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Platform

Wii

 

Genre

Action

 

Publisher

Activision

 

Developer

XPEC

 

ESRB

E +10 (Everyone)

 

Released

June 3, 2008

 

 

- Parents can play along with their kids

- Big bright graphics, just like the movie source material

- Multiplayer modes are fun distraction

 

 

- Motion controls aren't put to great use and might be too complicated for younger players

 

 

Review: Shrek the Third (360)

Review: Destroy All Humans! Big Willy Unleashed (Wii)

Review: Bee Movie Game (360)

 

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Kung Fu Panda

Score: 7.0 / 10

 

This whole trend of family movie tie-in games finally reaching beyond the "crummy" level of even three years ago is a good one. It's like a lightbulb went on over someone's head and realized that kids like to play quality games and that there's room in the gaming market for hardcore titles like Call of Duty 4 and kid/family games like Bee Movie, Shrek the Third, and now Kung Fu Panda (all of which happen to be published by Activision).

 

kung fu panda          kung fu panda

 

Kung Fu Panda follows the movie source closely, branching out with some original content to flesh out the story or to just have fun with, like the "Smash Bros-esque" multiplayer modes. The unlikely hero - in this case, a Jack Black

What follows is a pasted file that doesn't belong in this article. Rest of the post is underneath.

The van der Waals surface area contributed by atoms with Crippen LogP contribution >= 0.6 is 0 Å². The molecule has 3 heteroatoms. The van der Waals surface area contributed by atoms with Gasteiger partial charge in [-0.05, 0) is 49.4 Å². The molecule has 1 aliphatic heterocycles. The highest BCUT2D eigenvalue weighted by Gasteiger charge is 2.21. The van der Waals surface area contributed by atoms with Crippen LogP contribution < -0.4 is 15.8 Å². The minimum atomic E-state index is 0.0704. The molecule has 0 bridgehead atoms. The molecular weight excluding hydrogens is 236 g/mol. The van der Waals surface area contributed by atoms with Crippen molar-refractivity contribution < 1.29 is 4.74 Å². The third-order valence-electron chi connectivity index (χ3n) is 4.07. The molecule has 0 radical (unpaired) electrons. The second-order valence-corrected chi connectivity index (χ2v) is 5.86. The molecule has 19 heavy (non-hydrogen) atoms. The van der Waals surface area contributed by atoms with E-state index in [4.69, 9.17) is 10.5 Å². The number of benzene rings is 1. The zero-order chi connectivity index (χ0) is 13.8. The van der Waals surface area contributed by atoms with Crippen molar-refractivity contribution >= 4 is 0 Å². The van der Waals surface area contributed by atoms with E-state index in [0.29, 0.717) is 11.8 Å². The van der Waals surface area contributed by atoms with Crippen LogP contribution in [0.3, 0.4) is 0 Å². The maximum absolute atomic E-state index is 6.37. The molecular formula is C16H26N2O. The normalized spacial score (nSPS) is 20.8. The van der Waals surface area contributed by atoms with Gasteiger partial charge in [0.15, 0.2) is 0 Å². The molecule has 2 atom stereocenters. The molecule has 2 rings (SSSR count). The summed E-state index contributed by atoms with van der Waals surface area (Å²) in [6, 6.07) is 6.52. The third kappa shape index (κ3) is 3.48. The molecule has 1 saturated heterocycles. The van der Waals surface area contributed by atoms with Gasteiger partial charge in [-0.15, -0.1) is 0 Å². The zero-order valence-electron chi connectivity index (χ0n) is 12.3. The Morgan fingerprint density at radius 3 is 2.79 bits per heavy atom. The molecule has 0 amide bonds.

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sound-alike as Panda - must navigate his mostly bright and colorful world with the straightforward jumping, fighting, coin collecting, and, in some cases, rolling, that serves as the mark of a game that can be quickly mastered by experienced players but is easily accessible to younger players.

 

Kung Fu Panda is one of those games that gamers can actually play with their kids - 

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the kids thumping their way through most of the levels with the chance mom or dad will have to step in at the end of the level to finish off a boss. Even then, some of the motion sensitive moves and so-called "quicktime" events can be difficult to hit consistently, even for an adult. The motion controls don't actually need to be used that much - the Fast and Strong attacks can be hammered on - and there are only minor incidents where the motion control is actually put to good use.

 

The developers should be lauded with some praise for not pandering to kids - making the game too easy, cutesy, etc. - while at the same time including the stuff the pre-teen demographic likes, such as alternate costumes. As a result, Kung Fu Panda is easily recommendable for the younger set and to parents that are looking for a video game for their kids to play on those rainy days when homework has been completed.

 

- Omni

(June 26, 2008)

 

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